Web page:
Mick’s Indie Picks: Slender

PC News Horror Indie Ramblings

Have you heard the legend of Slender Man? I hadn’t until yesterday. My girlfriend told me how she’d had trouble sleeping the night before because Slender Man was creepin’ at her window. I had no idea what she meant until she explained: apparently he’s a tall, long-limbed humanoid creature, wearing a suit and tie (for some reason), who snatches children and… I don’t know, kills people, I guess. Oh, and he has no face.

Suddenly the tree outside the window looked a little too… slender.

The origin story of this disturbing creature is less than mysterious: he’s an Internet meme, born in a forum dedicated to inventing urban legends to see if they can catch on in “serious” paranormal forums.

That makes Slender Man an interesting specimen, then: he’s not really a mythical creature, he’s a mythical mythical creature. One who’s myth we’ve seen evolve before our eyes and gain momentum through forum-troll satire and naïve, troll-bait readers.

Regardless of his fictional status, he’s a genuinely creepy figure, as evidenced by my girlfriend’s insistence that he was at her window. It comes from the same childhood fear of movie monsters: we know they aren’t real, but when it gets dark, we feel like they could be.

Slender Man has been the subject of some (rather lame) YouTube videos, but Parsec Productions’ simple horror game, Slender, presents him in a much more terrifying way.

Let me take the opportunity here for you to download the game and try it for yourself, before I potentially spoil it for you. I don’t think I will, but you might prefer to go in not knowing what to expect.

Still with me? Good. Now, whether it’s just a rough shareware game, or the beta version of a bigger project, Slender is undeniably scary. Players wander through the forest after dark, collecting pages of information on the mysterious Slender Man, who is never far away, always watching.

Armed only with a torch and the limited ability to sprint, you have to keep moving, lest he catch up to you.

At first, you won’t see anything but trees in your short beam of light, but soon the occasional landmark will appear. An abandoned truck. Rows of rusted boilers. A gnarled old tree. By the time you find your first page, your confidence begins to return. Maybe there’s nothing out here.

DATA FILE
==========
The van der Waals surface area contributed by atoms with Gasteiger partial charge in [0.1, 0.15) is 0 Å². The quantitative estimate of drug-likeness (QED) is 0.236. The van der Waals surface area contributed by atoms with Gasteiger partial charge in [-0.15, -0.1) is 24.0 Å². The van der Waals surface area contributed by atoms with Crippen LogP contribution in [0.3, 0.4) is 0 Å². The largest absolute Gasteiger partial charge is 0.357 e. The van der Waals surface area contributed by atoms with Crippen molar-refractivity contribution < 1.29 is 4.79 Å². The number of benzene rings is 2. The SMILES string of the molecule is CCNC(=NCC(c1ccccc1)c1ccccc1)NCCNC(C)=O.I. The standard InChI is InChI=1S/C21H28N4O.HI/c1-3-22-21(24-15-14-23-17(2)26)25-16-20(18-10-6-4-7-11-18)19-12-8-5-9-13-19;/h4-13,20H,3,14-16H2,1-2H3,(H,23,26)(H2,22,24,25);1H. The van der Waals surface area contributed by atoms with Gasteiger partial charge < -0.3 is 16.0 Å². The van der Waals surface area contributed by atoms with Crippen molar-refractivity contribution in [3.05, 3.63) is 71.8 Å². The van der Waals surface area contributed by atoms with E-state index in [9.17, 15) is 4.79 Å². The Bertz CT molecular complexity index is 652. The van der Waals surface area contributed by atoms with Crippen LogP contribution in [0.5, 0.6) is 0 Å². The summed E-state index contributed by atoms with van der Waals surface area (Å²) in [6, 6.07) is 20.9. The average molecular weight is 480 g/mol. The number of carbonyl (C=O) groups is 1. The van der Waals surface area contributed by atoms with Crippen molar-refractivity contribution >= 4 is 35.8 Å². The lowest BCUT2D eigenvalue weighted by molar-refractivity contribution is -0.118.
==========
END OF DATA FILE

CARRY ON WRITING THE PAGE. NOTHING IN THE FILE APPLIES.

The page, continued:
But pick that paper up, and tension quickly settles in. Ominous music will swell, and glancing behind you, you might start to see a tall, slender figure lurking motionless among the trees.

You’ll soon figure out that while you’re looking at him, he won’t move. But turn your back, and he’ll advance, slowly. Maybe not fast enough to actually reach you, but enough to invoke panic. Just… don’t stand still.

The more pages you find, the closer he’ll seem. After a while, it’s best not to look back. Knowing that he can’t move when you’re staring at him, it might seem like a good way to slow his approach. But actually laying eyes on your pursuer can have detrimental effects on your mental state – a gameplay equivalent of the creature’s supposed technique of inspiring fear and panic in order to ensnare its prey.

So you don’t look back. But if the forest sounds begin to give way to a low static buzz, Slender Man is near. If your screen begins to flicker, it might be a good time to pocket the torch and run. Because if the static gets too loud, you might find you no longer have control of your body, and you are spun around unwillingly to face your shadow.

Right, no sleep for me tonight.

All told, Slender is quite a disturbing experience, in the same vein as Amnesia (albeit far less polished). At a time when classic survival-horror franchises are moving away from their terrifying roots and towards more actiony shooter games – I’m looking at you, Resident Evil 6 and Dead Space 3 – indie projects like Slender are a breath of fresh air. I dare you to play it in the dark, alone, with headphones.

If you like your scares psychological and atmospheric, you’d do well to download Slender, available for free here.

Gaming since the days of Lemmings and Wolfenstein, and writing since Scamper the mouse in Grade Three.

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